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Free Content Modelling the advection of vertically migrating shrimp larvae

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The role of larval advection in determining the complex, large-scale patterns of immigration of penaeid postlarvae in the Gulf of Carpentaria is investigated by modelling the interaction between diurnal vertical migration of larvae with wind-forced and tidal currents. Eight vertical migration schemes are modelled in which both the timing of the migration and the position of the larvae in the water column are varied. These schemes are then coupled with both two-dimensional and three-dimensional models of the currents of the Gulf, to examine horizontal advection of larvae. When the larvae migrate vertically with a diurnal period, their horizontal advection is enhanced. The largest horizontal advection distances occur when the larvae move diurnally from the water column into the bottom boundary layer. Advection distances of up to 165 km are possible during the two to three week planktonic larval period. This distance corresponds to, and may determine, the offshore extent of the adult distribution. The onshore advection pattern of larvae varies in both space and time (on a seasonal scale) and is consistent with the observed spatial and temporal recruitment patterns seen by sampling postlarval immigation into nursery areas. During the period of highest reproductive activity (March) in the southeastern corner of the Gulf, the area of the largest fishery, the advection of larvae is offshore and little recruitment of postlarvae to the nursery grounds is accomplished. Six months later, during the next period of reproductive activity (October), when the number of spawning female shrimp is much lower, the phase of the tidal currents, relative to the day-night cycle, has progressed 180° and the larvae are moved onshore allowing postlarvae access to their estuarine nursery grounds several months prior to the main fishing season (March).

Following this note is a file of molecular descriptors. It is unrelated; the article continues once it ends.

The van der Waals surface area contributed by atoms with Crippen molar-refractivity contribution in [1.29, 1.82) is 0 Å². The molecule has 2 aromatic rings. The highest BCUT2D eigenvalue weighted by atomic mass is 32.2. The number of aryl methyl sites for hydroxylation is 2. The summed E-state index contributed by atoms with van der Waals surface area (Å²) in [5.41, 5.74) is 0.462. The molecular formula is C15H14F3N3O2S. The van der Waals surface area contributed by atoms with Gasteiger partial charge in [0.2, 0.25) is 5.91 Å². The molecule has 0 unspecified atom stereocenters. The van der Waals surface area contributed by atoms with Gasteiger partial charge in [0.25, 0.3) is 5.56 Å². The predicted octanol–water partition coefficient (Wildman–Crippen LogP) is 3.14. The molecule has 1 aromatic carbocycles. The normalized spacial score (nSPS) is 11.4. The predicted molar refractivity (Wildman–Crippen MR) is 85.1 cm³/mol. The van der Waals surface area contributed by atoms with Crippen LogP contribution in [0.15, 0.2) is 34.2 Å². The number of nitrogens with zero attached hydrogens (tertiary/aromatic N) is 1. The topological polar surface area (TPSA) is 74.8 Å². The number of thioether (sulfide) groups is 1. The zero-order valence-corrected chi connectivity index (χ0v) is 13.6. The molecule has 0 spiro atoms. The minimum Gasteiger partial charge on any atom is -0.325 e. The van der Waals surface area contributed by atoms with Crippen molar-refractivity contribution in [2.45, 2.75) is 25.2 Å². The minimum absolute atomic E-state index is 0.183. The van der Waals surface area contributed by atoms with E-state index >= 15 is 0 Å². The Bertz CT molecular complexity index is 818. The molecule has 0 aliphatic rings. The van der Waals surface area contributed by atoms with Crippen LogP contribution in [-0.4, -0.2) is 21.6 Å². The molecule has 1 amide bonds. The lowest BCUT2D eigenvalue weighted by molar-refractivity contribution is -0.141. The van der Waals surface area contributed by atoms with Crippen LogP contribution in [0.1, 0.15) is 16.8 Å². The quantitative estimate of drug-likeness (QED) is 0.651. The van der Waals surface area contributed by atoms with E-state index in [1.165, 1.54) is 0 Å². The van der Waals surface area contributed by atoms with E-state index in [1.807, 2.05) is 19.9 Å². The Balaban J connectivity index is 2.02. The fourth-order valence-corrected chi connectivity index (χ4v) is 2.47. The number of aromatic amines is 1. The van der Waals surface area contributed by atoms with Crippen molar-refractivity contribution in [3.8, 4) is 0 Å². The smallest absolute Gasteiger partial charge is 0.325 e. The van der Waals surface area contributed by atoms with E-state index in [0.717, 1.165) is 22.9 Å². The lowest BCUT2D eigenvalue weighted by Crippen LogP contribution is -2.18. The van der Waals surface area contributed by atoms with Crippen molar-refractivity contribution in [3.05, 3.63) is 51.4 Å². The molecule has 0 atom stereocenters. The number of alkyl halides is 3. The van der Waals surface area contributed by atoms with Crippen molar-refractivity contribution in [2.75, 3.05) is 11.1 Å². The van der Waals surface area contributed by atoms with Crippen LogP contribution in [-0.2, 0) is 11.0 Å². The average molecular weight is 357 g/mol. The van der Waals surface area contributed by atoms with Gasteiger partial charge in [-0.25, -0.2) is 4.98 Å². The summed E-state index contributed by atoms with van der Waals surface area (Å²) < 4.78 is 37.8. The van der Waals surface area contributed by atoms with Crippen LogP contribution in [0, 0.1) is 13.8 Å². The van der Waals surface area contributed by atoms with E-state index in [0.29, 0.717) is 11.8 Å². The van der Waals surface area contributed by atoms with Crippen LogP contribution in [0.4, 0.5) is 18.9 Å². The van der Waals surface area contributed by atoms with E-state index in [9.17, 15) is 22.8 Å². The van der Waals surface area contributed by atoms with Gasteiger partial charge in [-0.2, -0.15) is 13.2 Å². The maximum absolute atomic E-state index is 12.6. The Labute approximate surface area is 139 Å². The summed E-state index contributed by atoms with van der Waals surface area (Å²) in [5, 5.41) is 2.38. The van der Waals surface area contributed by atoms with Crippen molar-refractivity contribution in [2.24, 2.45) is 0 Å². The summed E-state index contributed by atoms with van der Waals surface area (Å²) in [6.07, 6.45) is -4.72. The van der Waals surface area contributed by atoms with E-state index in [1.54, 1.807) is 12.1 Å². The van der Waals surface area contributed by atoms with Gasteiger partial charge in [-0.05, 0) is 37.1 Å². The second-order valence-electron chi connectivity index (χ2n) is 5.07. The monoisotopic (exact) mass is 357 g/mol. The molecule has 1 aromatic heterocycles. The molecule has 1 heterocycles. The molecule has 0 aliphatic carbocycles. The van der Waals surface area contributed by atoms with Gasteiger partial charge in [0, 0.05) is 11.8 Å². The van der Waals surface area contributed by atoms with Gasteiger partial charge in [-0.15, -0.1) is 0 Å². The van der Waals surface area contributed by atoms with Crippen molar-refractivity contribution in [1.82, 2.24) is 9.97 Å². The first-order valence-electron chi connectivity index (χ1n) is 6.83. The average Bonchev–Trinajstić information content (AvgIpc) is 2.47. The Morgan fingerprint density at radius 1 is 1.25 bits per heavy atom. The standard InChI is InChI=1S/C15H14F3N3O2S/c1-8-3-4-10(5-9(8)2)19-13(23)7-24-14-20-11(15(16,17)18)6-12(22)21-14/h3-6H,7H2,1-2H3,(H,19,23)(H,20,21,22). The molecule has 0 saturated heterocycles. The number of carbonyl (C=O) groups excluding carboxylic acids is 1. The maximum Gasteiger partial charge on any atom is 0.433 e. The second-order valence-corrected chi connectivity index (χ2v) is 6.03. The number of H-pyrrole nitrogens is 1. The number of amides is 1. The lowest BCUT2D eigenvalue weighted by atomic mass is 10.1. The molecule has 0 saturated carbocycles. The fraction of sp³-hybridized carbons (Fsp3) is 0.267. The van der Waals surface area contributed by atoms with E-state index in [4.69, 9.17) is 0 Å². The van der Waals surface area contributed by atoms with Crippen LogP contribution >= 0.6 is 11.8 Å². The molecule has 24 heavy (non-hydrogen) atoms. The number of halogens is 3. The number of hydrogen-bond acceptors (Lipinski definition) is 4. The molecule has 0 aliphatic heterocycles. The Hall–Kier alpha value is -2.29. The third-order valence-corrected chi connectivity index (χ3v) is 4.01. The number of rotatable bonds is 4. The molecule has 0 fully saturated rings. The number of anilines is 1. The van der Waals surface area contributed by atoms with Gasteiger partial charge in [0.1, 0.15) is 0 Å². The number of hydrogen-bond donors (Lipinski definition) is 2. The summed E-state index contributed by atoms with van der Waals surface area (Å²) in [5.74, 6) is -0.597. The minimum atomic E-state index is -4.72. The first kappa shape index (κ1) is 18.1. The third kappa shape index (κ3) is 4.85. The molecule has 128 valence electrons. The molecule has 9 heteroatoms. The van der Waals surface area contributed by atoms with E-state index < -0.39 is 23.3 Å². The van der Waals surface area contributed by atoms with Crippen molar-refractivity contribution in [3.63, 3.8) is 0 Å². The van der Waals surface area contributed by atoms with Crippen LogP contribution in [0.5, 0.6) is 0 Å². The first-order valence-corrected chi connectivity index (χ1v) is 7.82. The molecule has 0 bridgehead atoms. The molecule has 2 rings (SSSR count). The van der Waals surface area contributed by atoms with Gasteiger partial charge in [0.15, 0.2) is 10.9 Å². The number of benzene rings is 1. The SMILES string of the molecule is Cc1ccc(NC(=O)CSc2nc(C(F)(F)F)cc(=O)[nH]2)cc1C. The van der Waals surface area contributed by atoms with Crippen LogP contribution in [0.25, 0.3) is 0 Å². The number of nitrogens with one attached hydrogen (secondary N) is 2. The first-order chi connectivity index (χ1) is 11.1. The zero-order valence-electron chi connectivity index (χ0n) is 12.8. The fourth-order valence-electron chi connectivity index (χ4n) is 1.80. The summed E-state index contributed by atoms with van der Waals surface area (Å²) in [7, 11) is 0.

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Document Type: Research Article

Publication date: August 1, 1983

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  • The Journal of Marine Research, one of the oldest journals in American marine science, publishes peer-reviewed research articles covering a broad array of topics in physical, biological and chemical oceanography. Articles that deal with processes, as well as those that report significant observations, are welcome. Biological studies involving coupling between ecological and physical processes are preferred over those that report systematics. The editors strive always to serve authors and readers in the academic oceanographic community by publishing papers vital to the marine research in the long and rich tradition of the Sears Foundation for Marine Research. We welcome you to the Journal of Marine Research.
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